Research Article | Open Access
Wireless Sensor Networks of Infrastructure Health Monitoring for High-Speed Railway
High-speed railways (HSRs) have been widely deployed all over the world in recent years and China has entered an era with both high investments and rapid expansion of HSR transport infrastructure. One of the most challenging issues is how to keep the security and safety of millions of HSR infrastructures. Meanwhile, the emerging sensing and wireless sensor network (WSN) technologies for infrastructure health monitoring (IHM) are being substituted for traditional tethered monitoring systems. This paper presents a two-layer architecture of WSN which will be appropriate for infrastructure health monitoring of HSR. The upper layer is named as tree access network and the lower layer is called star detection network. By adapting to the special characteristics of IHM network, we design a short network address and an optimized communication frame structure, which can satisfy the actual requirements and special characteristics of the IHM network. In order to implement a better transmission performance, we propose a novel transmission power based method which adopts the knowledge update mechanism to detect the optimization result. In the end, the details of address assignment and network construction are discussed, and the effectiveness of the proposed method is validated by a practical instance.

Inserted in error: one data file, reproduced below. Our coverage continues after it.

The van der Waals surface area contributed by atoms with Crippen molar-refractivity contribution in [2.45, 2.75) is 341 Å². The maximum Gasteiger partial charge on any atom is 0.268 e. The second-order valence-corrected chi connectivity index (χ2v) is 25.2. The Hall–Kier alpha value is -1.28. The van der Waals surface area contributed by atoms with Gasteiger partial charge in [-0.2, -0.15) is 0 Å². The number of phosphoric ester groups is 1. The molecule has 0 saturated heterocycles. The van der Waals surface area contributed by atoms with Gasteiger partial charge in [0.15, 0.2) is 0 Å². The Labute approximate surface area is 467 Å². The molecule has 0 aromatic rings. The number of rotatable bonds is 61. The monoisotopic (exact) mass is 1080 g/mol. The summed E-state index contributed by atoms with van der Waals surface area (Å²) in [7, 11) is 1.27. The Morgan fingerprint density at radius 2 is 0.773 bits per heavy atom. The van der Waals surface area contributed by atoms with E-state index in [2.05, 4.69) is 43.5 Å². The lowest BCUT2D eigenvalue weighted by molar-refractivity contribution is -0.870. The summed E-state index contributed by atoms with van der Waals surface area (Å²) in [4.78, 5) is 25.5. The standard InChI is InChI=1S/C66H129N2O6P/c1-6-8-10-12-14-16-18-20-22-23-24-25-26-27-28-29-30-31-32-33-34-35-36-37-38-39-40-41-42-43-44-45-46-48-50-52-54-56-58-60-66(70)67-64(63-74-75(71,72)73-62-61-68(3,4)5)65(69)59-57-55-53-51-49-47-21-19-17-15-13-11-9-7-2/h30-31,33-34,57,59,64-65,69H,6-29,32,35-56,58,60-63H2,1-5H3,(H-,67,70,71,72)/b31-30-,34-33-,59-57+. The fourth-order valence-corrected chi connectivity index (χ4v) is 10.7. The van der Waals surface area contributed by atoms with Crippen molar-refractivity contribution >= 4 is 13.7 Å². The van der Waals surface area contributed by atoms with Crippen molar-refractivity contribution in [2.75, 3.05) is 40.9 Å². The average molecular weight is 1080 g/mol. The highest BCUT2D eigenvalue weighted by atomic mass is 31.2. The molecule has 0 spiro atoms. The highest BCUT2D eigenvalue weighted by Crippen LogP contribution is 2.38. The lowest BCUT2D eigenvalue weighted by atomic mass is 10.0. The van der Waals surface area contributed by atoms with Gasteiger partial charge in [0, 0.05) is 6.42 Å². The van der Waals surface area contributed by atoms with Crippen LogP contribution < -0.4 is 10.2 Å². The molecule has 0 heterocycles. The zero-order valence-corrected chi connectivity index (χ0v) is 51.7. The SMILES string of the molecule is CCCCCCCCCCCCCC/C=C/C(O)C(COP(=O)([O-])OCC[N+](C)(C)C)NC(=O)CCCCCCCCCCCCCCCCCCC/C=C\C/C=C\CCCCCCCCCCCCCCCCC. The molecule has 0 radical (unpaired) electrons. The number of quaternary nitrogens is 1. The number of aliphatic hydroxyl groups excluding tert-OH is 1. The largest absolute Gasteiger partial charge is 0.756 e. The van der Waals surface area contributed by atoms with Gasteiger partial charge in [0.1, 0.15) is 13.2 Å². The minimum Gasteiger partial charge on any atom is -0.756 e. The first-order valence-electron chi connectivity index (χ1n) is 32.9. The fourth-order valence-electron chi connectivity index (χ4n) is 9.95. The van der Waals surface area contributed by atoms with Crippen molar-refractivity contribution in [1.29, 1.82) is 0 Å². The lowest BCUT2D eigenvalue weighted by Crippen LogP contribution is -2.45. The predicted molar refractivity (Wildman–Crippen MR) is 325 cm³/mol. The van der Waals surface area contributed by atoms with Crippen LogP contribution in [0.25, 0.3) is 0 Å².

High-speed railways (HSRs) have been widely deployed all over the world in recent years. High-speed trains with an operation speed of more than 300 km/h have been rapidly deployed all over the world. Particularly, bullet trains and high-speed trains have been widely used in China . China has entered an era with high investments and rapid expansion of HSR transport infrastructure. In 2004, the State Council approved Medium and Long-Term Railway Network Plan 2005–2020 and adjusted it in 2008. According to the plan, the government will build a network of HSRs with four east-west lines and four north-south lines, which is also named as “four vertical and four horizontal corridors” . By the end of 2014, there are more than 112 000 km of railway lines (including 16 000 km of HSR lines) in service and almost one thousand trains are running at a speed of 250 km/h or higher every day. As is shown in , Figure 1 gives the plan of China HSR program in 2020. With the quick development of HSR system, the security and safety of those huge systems will be the biggest concern for passengers. HSR infrastructure is an important part of HSR system, and how to keep the security and safety of HSR infrastructure is a crucial topic to deal with. Structural monitoring systems are widely used to monitor the behavior of structures during forced vibration testing or natural excitation. In recent years, there has been an increasing interest in the application of emerging sensing technologies for infrastructure health monitoring. Meanwhile, wireless sensors and sensor networks have begun to be considered as substitutes of traditional tethered monitoring systems in structural engineering and critical infrastructure surveillance fields . As Flammini et al.  and Hadim and Mohamed  presented that different middleware platforms have been proposed for WSNs, such as software and tools, which provide an abstract of the system, therefore, the application programmer only needs to focus on the application logic without having to deal with lower level implementation details.